Wednesday, December 5, 2007

Frustration

I set my personal goal for Advent 2007 at devoting my prayer time to worship instead of requests. I hoped for three or four weeks without material concerns, free for unbroken quiet time.

What I've gotten, so far, has been three unexpected new projects; two others dragging on considerably longer than planned; and what seems like no end of mechanical breakdowns, delays, and "do this over" requests--all of which tempt constant wavering of my resolve to praise God continually and ask nothing for myself except spiritual growth. I should have expected it. I've heard the same story from other Christians; you make up your mind to work hard toward maturing, and suddenly half your world seems to be controlled by an intelligent force dedicated to making things difficult for you.

Maybe it is. Satan hates to see believers develop into the image of Christ, and many of our difficulties therein are attributable to his dirty work. But this raises another question: why does God, Who has the final word on whatever happens, let Satan get away with it? You would think, especially since our intention is to serve God's glory, He'd at least give us a few weeks to develop new habits before letting us be hit full force with the need to use them. No wonder we are tempted to echo St. Teresa of Avila, who is credited with having said, "Lord, no wonder You have so few friends, considering the way You treat them!"

Perhaps Peter was tempted by a similar thought as, in John 6:25-69, he heard Jesus say that the true saints of the Kingdom would not find life all free meals and smooth sailing, but would be called to total commitment and sacrifice. Perhaps he briefly considered joining those who found it easier to walk away from the whole thing. Perhaps his final decision, "Lord, to whom shall we go? You have the words of eternal life," was voiced with a hint of despair, as in: "This is the best offer we've ever gotten, but it doesn't look all that great at the moment!" Every believer feels that way on occasion. Why does God seem to reward our genuine steps of commitment with hardship and struggle, without even giving us a chance to warm up first?

The question has no easy answer. But perhaps 2 Corinthians 12 sheds some light on the subject. Paul's "thorn in the flesh," a "messenger of Satan" and a source of presumably constant "torment," was sent "to keep [him] from becoming conceited" (v. 7, NIV) in the aftermath of a powerful spiritual experience. Perhaps God allows so many "growing pains" in our lives for the same reason--if it was easy to make significant progress, we might forget we couldn't do it alone (cf. John 15:4-6); begin to think ourselves as wise and capable as God; and start a prideful backslide that would undo everything that had been accomplished.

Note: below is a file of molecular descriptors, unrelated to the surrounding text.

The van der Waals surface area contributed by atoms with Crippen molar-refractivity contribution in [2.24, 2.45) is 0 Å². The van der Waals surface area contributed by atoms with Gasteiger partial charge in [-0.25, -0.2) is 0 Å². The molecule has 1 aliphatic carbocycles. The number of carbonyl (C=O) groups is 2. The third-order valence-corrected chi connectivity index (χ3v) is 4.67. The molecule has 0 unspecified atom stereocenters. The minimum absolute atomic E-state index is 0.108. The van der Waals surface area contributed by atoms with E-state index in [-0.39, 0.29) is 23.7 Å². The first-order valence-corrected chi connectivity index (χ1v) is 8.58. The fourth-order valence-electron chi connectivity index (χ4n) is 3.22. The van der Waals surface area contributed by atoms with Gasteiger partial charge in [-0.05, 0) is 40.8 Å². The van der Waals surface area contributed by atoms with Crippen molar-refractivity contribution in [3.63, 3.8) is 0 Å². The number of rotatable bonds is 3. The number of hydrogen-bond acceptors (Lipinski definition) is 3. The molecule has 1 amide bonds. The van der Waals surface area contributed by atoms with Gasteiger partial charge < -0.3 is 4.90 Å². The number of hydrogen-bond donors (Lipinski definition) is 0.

One thing is certain. However frustrating life gets, we can never use it as evidence that God doesn't love us.

The whole Incarnation--from the Nativity to the Crucifixion--is proof He does.

Sometimes I feel like Martha,
And the words I mean for prayer
Come out, "Lord, look at all I've done,
And You don't even seem to care!"

I feel like St. Teresa
On a day of pure dead ends,
And moan, "Oh, Lord, I'll never know
Why You are so hard on Your friends!"

Job sitting on the ash heap,
The thorn in the flesh of Paul,
Jeremiah ruing his day of birth--
I can sympathize with them all!

Should I rant and scream at heaven?
Should I list each gripe I know?
Should I stomp away in anger--
But where else could I ever go?

Our God is the Lord of mystery;
His ways are beyond our thought;
We never learn all His reasons--
It is not ours to say, "He ought."

Not ours to be the masters,
To look down on God above:
If you insist on knowing--know
That His scars ever say, "I love."

1 comment:

Mona said...

Katherine, this (frustration of feeling under attack) reminds me so much of when my younger son began to suffer with migrains when he was only 9 years old and there was nothing, nothing!, that could help him. My husband and I despaired of his ever being without them; the doctors tried about 12 different medicines, none of which worked. We truly could feel Job's pain in all he went through. I would've gladly taken on the suffering myself to shield my son, but God walked us through the ordeal. It took 3 years and lots of prayers, but in the end He enlightened me about the reasons behind it when in one of my Bible study classes we studied the 1st chapter of 2 Corinthians - v. 6 & 7, and 9-11 particularly. Three things emerged as reasons we humans must endure suffering (and I believe this is not just physical suffering, but emotional, spiritual and even intellectual), 1. that we may identify with others who suffer like we do and not feel alone, 2. that we will learn to rely on God, not ourselves, to deal with it, and 3. that we may help others who may suffer as we do, showing them God's path as a way of coping and become more compassionate ourselves. This was many years before our oler son went through a 10 year illness before dying, and I can tell you that had we not had the pre-runner of the other son's illness, I might have decided to die, too. But with that, God showed us how to deal with death triumphantly, knowing that it's simply a doorway to eternity with Him. It also prompted my association and work with The Compassionate Friends, bereaved parent organization, to help others as I was helped through the worst thing that can happen to a parent.
I particularly liked the quote of St. Theresa about how God treats His friends. I had to laugh. I'm sure God did, too.
Your poem carried just the right tone.
Thanks for your faithfulness.
In Christ,
Mona Follis